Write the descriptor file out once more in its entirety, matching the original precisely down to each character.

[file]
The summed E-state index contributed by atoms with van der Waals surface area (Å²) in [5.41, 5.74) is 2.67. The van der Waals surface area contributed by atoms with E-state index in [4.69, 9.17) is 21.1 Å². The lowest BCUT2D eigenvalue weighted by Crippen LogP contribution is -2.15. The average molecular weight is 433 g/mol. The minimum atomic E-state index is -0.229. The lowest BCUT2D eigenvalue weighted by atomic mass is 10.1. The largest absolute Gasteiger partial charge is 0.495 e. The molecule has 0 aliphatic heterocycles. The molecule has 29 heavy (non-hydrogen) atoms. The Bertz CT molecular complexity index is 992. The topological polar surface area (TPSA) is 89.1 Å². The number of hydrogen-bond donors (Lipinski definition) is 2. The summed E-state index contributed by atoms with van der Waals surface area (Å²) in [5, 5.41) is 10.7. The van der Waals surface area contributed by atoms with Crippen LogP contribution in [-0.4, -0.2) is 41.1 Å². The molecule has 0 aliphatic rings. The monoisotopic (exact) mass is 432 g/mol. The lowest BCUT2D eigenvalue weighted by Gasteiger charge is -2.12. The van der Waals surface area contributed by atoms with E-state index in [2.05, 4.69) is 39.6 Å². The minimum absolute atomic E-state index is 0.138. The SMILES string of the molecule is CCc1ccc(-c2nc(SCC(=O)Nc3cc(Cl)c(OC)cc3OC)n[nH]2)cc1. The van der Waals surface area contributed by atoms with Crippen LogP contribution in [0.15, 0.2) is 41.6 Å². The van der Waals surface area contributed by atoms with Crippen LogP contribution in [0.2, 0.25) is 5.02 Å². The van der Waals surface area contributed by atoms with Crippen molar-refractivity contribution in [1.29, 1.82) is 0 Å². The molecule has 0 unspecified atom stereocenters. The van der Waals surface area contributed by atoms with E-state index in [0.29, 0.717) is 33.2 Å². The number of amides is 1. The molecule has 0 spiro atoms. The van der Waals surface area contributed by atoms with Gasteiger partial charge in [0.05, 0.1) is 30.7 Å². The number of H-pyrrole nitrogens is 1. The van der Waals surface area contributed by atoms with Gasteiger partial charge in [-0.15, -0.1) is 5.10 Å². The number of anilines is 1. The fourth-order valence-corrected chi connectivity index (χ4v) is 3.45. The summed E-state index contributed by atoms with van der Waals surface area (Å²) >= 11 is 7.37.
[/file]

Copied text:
The summed E-state index contributed by atoms with van der Waals surface area (Å²) in [5.41, 5.74) is 2.67. The van der Waals surface area contributed by atoms with E-state index in [4.69, 9.17) is 21.1 Å². The lowest BCUT2D eigenvalue weighted by Crippen LogP contribution is -2.15. The average molecular weight is 433 g/mol. The minimum atomic E-state index is -0.229. The lowest BCUT2D eigenvalue weighted by atomic mass is 10.1. The largest absolute Gasteiger partial charge is 0.495 e. The molecule has 0 aliphatic heterocycles. The molecule has 29 heavy (non-hydrogen) atoms. The Bertz CT molecular complexity index is 992. The topological polar surface area (TPSA) is 89.1 Å². The number of hydrogen-bond donors (Lipinski definition) is 2. The summed E-state index contributed by atoms with van der Waals surface area (Å²) in [5, 5.41) is 10.7. The van der Waals surface area contributed by atoms with Crippen LogP contribution in [-0.4, -0.2) is 41.1 Å². The molecule has 0 aliphatic rings. The monoisotopic (exact) mass is 432 g/mol. The lowest BCUT2D eigenvalue weighted by Gasteiger charge is -2.12. The van der Waals surface area contributed by atoms with E-state index in [2.05, 4.69) is 39.6 Å². The minimum absolute atomic E-state index is 0.138. The SMILES string of the molecule is CCc1ccc(-c2nc(SCC(=O)Nc3cc(Cl)c(OC)cc3OC)n[nH]2)cc1. The van der Waals surface area contributed by atoms with Crippen LogP contribution in [0.15, 0.2) is 41.6 Å². The van der Waals surface area contributed by atoms with Crippen LogP contribution in [0.2, 0.25) is 5.02 Å². The van der Waals surface area contributed by atoms with Crippen molar-refractivity contribution in [1.29, 1.82) is 0 Å². The molecule has 0 unspecified atom stereocenters. The van der Waals surface area contributed by atoms with E-state index in [0.29, 0.717) is 33.2 Å². The number of amides is 1. The molecule has 0 spiro atoms. The van der Waals surface area contributed by atoms with Gasteiger partial charge in [0.05, 0.1) is 30.7 Å². The number of H-pyrrole nitrogens is 1. The van der Waals surface area contributed by atoms with Gasteiger partial charge in [-0.15, -0.1) is 5.10 Å². The number of anilines is 1. The fourth-order valence-corrected chi connectivity index (χ4v) is 3.45. The summed E-state index contributed by atoms with van der Waals surface area (Å²) >= 11 is 7.37.